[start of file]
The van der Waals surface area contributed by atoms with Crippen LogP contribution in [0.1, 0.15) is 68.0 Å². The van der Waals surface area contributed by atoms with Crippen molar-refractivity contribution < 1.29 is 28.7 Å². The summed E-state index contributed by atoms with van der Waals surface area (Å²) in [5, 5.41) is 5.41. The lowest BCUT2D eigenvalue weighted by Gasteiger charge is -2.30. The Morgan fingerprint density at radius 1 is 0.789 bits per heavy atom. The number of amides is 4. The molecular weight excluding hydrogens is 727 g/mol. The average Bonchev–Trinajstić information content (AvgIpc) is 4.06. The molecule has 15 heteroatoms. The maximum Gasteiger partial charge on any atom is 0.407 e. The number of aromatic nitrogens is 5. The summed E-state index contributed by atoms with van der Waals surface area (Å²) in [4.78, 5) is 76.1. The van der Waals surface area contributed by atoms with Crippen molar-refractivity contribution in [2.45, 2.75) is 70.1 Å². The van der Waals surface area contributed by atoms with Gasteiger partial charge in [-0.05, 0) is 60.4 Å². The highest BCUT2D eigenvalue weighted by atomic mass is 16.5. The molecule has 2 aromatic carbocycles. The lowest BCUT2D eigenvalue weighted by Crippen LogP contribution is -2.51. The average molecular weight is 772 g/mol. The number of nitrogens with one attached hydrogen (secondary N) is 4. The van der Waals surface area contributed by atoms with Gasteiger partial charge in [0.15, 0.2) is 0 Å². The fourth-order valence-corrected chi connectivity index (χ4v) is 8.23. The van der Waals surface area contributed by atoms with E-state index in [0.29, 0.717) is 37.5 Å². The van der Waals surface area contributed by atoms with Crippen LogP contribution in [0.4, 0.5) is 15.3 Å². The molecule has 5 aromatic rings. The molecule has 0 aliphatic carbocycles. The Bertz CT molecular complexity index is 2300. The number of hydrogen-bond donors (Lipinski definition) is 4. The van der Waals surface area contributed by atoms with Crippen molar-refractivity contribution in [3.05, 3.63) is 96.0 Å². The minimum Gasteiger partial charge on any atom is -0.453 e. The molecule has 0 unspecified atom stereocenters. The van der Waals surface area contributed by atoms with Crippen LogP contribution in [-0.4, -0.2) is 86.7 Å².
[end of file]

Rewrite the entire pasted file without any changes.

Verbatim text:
The van der Waals surface area contributed by atoms with Crippen LogP contribution in [0.1, 0.15) is 68.0 Å². The van der Waals surface area contributed by atoms with Crippen molar-refractivity contribution < 1.29 is 28.7 Å². The summed E-state index contributed by atoms with van der Waals surface area (Å²) in [5, 5.41) is 5.41. The lowest BCUT2D eigenvalue weighted by Gasteiger charge is -2.30. The Morgan fingerprint density at radius 1 is 0.789 bits per heavy atom. The number of amides is 4. The molecular weight excluding hydrogens is 727 g/mol. The average Bonchev–Trinajstić information content (AvgIpc) is 4.06. The molecule has 15 heteroatoms. The maximum Gasteiger partial charge on any atom is 0.407 e. The number of aromatic nitrogens is 5. The summed E-state index contributed by atoms with van der Waals surface area (Å²) in [4.78, 5) is 76.1. The van der Waals surface area contributed by atoms with Crippen molar-refractivity contribution in [2.45, 2.75) is 70.1 Å². The van der Waals surface area contributed by atoms with Gasteiger partial charge in [-0.05, 0) is 60.4 Å². The highest BCUT2D eigenvalue weighted by atomic mass is 16.5. The molecule has 2 aromatic carbocycles. The lowest BCUT2D eigenvalue weighted by Crippen LogP contribution is -2.51. The average molecular weight is 772 g/mol. The number of nitrogens with one attached hydrogen (secondary N) is 4. The van der Waals surface area contributed by atoms with Gasteiger partial charge in [0.15, 0.2) is 0 Å². The fourth-order valence-corrected chi connectivity index (χ4v) is 8.23. The van der Waals surface area contributed by atoms with E-state index in [0.29, 0.717) is 37.5 Å². The van der Waals surface area contributed by atoms with Crippen LogP contribution in [0.4, 0.5) is 15.3 Å². The molecule has 5 aromatic rings. The molecule has 0 aliphatic carbocycles. The Bertz CT molecular complexity index is 2300. The number of hydrogen-bond donors (Lipinski definition) is 4. The van der Waals surface area contributed by atoms with Crippen molar-refractivity contribution in [3.05, 3.63) is 96.0 Å². The minimum Gasteiger partial charge on any atom is -0.453 e. The molecule has 0 unspecified atom stereocenters. The van der Waals surface area contributed by atoms with Crippen LogP contribution in [-0.4, -0.2) is 86.7 Å².